Thinking Like a Survivalist in the COVID-19 Era

Preppers, or survivalists, take this sort of preparedness to an extreme. The Internet is full of prepper websites that fuel the sort of paranoia they embody. The difference between me and full-blown survivalists is that the latter (at least the more vocal of them) maintain a fanatic individualism that can be directly at odds with community building. I believe that building a strong community is key to resilience—with the caveat of social distancing when it comes to pandemics.

Another difference is that some survivalists look forward to the sort of long emergency that a pandemic could cause. I don’t look forward to it, but I do want to be prepared. I want to be resilient. I want to know that my family could get by if we are forced to stay home for a month or longer—even if we experience an extended power outage while we are holed up.

Here are a few suggestions of preparations we can make to keep safe during disruptions of any kind—and especially a pandemic. This sort of resilience isn’t only about getting back to where we were before; it’s also about learning and adapting so that we will be better prepared next time—when the disturbance might be a flood or wildfire or earthquake, or another pandemic.


  • Keep six weeks’ worth of food on hand—at least staples with long shelf lives.
  • Join a CSA if you can’t grow some of your own food. Suggest to your CSA that produce be packaged in advance of pick-up to avoid handling by CSA members.
  • Maintain supplies of medicines that may run out during a pandemic.
  • Make sure you know where you can get safe drinking water. Unless you have a redundant water supply (like our spring), keep at least a few 5-gallon containers of water in your home for emergency use; use opaque containers or store in a dark place to prevent algae growth.
  • Do what you can to enable your home or apartment to keep you and your family safe during an extended power outage (passive survivability).
  • For apartment dwellers, make sure that the central ventilation system doesn’t circulate (potentially contaminated) air from other apartments; if necessary, install a window fan to blow outside air into your apartment, keeping it under positive pressure.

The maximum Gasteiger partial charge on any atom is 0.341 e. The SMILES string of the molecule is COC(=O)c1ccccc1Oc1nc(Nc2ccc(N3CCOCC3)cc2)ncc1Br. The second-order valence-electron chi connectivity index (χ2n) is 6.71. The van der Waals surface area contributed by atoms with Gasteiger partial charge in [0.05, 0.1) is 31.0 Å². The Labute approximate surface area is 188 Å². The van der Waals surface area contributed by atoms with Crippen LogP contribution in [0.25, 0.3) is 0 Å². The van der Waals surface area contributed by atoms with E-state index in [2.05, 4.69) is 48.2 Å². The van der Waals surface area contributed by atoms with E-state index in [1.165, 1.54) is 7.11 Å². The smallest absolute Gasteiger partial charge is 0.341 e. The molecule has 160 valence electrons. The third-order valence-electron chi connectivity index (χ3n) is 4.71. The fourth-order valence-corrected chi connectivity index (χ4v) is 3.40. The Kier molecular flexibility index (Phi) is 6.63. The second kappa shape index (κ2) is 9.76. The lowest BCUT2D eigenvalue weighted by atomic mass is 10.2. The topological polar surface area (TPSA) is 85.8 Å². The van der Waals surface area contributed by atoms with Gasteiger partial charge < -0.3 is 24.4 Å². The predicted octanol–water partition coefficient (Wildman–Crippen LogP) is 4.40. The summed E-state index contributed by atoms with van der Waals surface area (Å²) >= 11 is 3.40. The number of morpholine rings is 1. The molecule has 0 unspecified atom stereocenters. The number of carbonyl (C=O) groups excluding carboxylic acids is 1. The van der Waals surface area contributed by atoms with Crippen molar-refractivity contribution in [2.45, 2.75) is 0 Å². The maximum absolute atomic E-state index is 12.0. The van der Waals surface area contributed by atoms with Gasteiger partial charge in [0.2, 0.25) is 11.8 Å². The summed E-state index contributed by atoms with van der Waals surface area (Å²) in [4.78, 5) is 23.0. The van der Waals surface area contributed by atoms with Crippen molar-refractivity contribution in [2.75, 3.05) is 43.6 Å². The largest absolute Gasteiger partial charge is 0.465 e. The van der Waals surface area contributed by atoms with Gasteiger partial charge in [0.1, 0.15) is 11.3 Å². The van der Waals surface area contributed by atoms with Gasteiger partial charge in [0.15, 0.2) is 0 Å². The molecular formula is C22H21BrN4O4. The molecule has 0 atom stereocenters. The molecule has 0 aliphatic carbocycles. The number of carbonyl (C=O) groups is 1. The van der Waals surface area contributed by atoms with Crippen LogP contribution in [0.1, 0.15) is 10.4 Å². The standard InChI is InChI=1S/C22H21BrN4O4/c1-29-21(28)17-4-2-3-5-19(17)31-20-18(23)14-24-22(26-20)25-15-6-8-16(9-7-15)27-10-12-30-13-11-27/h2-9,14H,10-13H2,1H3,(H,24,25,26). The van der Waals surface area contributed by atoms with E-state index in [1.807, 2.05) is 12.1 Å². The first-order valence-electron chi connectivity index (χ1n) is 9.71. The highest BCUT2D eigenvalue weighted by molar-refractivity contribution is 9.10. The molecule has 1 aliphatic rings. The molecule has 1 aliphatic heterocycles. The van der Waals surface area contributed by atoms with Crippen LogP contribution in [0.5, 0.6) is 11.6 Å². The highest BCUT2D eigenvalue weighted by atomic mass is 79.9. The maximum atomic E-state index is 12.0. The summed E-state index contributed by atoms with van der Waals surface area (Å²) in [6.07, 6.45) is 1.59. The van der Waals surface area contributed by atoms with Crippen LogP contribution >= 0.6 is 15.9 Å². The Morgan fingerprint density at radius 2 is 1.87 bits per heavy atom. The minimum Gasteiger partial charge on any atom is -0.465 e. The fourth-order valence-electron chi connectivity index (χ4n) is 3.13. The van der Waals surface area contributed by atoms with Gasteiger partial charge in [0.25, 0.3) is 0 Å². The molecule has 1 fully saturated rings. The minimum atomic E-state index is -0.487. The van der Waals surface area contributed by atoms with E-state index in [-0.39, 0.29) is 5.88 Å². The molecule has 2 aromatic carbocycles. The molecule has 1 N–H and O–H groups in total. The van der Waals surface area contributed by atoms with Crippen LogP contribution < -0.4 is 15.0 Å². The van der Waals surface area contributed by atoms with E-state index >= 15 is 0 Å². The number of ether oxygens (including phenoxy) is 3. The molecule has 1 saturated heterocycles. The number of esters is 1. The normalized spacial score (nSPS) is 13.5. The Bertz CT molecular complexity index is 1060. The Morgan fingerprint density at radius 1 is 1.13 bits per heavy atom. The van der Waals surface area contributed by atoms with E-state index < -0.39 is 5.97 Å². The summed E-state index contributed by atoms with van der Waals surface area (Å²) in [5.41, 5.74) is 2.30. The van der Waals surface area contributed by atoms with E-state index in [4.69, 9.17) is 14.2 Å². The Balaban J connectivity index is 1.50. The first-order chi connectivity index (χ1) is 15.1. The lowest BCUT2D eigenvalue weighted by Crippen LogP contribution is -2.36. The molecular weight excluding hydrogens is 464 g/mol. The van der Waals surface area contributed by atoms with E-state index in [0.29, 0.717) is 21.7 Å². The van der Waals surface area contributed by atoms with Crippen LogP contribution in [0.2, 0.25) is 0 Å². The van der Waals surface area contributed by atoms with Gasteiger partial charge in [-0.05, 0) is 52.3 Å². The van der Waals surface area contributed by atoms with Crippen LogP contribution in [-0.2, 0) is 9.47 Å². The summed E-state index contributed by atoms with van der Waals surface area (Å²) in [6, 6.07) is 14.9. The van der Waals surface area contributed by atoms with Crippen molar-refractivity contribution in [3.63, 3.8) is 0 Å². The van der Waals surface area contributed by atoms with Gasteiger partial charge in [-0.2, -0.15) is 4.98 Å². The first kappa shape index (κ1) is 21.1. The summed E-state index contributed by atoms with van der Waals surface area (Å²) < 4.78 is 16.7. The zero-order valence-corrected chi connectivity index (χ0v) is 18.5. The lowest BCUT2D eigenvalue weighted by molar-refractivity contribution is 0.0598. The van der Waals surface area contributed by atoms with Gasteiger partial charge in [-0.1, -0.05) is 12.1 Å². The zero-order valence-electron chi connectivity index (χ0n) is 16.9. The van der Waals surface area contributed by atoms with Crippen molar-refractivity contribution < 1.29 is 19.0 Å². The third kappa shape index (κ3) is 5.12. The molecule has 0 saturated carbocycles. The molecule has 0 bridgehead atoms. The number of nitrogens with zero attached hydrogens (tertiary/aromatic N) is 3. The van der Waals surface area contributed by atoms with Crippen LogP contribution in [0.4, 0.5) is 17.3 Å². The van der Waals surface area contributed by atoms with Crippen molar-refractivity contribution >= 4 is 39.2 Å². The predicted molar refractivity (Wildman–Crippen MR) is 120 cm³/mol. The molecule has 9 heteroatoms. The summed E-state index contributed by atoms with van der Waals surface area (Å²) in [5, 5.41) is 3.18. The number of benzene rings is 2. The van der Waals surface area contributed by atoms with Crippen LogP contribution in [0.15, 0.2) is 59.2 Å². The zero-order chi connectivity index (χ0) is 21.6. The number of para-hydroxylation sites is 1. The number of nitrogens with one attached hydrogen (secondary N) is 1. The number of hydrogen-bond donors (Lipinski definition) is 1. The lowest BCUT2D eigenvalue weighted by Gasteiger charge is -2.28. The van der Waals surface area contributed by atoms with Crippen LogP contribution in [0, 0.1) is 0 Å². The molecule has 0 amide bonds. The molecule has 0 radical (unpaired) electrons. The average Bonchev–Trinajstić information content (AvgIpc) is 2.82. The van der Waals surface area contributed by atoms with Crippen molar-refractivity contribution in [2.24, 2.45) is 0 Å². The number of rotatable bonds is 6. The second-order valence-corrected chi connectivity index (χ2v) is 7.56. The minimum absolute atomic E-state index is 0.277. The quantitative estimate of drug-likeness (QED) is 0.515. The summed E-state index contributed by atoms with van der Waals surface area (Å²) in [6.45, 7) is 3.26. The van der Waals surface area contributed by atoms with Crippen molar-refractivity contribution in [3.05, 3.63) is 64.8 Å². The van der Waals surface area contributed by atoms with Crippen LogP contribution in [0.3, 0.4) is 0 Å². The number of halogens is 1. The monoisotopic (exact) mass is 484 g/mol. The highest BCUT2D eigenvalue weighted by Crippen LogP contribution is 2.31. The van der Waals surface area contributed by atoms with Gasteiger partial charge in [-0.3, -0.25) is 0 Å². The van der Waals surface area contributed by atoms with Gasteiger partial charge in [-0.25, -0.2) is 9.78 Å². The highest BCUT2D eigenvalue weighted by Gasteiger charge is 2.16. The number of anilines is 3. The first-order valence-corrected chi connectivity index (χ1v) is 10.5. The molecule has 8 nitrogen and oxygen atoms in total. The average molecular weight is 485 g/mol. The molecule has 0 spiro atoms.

• Establish and maintain reliable Internet connectivity.
  • Try to maintain redundant forms of communication, such as cellular communications, a landline, and Internet connectivity. In our home, we have both Internet and cellular connectivity—having given up our landline a few years ago.
  • Consider a battery backup system or generator to enable you to power your Internet connection, charge your cell phone, operate a few lights, and provide for other critical needs.
  • Companies should transition to laptop computers for their employees to enable those employees to efficiently work at home. This measure offers the added bonus of saving energy.
  • If there’s a local e-mail networking platform join it to keep up with local news and announcements.
  • Maintain community even during an age of social distancing. Create online or e-mail communities, and check in on your network of family and friends regularly. Social networking platforms like Instagram and Facebook can play an important role.
  • To help with social interaction in an age of social distancing, set up video-conferencing capability using platforms like ZoomGoogle HangoutsGoToMeetingSkype—and acquaint your network with your preferred platform.
  • Ride a bicycle instead of taking public transit. Advocate locally for better bicycle paths and bicycle lanes on our roadways.
  • Know where to access up-to-date, factual information. The New York Times is making all of their pandemic information available for free to non-subscribers, and you can sign up for their Coronavirus Briefing. The Centers for Disease Control (CDC) maintains an excellent COVID-19 site.
  • And wash your hands with soap and water.


IDF Editors

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